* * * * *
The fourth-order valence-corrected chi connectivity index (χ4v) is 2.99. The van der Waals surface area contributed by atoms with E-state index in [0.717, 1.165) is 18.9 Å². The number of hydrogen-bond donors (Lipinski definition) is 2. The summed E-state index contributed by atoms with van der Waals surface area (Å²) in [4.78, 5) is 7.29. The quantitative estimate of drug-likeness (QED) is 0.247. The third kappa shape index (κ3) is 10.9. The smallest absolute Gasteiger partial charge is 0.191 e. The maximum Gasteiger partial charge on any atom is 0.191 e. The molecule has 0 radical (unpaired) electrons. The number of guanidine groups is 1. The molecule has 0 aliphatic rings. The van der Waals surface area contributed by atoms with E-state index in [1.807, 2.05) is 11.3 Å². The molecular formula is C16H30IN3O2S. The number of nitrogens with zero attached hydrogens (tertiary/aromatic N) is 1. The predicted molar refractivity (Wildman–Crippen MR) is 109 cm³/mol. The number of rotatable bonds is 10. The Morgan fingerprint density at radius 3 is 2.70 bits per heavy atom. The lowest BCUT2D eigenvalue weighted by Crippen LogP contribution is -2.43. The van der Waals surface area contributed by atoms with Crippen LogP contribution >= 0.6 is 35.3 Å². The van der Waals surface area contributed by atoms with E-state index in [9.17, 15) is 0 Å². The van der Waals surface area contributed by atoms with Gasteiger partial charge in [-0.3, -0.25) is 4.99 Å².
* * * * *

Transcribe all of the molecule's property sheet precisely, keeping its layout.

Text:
The fourth-order valence-corrected chi connectivity index (χ4v) is 2.99. The van der Waals surface area contributed by atoms with E-state index in [0.717, 1.165) is 18.9 Å². The number of hydrogen-bond donors (Lipinski definition) is 2. The summed E-state index contributed by atoms with van der Waals surface area (Å²) in [4.78, 5) is 7.29. The quantitative estimate of drug-likeness (QED) is 0.247. The third kappa shape index (κ3) is 10.9. The smallest absolute Gasteiger partial charge is 0.191 e. The maximum Gasteiger partial charge on any atom is 0.191 e. The molecule has 0 radical (unpaired) electrons. The number of guanidine groups is 1. The molecule has 0 aliphatic rings. The van der Waals surface area contributed by atoms with E-state index in [1.807, 2.05) is 11.3 Å². The molecular formula is C16H30IN3O2S. The number of nitrogens with zero attached hydrogens (tertiary/aromatic N) is 1. The predicted molar refractivity (Wildman–Crippen MR) is 109 cm³/mol. The number of rotatable bonds is 10. The Morgan fingerprint density at radius 3 is 2.70 bits per heavy atom. The lowest BCUT2D eigenvalue weighted by Crippen LogP contribution is -2.43. The van der Waals surface area contributed by atoms with Crippen LogP contribution >= 0.6 is 35.3 Å². The van der Waals surface area contributed by atoms with E-state index in [9.17, 15) is 0 Å². The van der Waals surface area contributed by atoms with Gasteiger partial charge in [-0.3, -0.25) is 4.99 Å².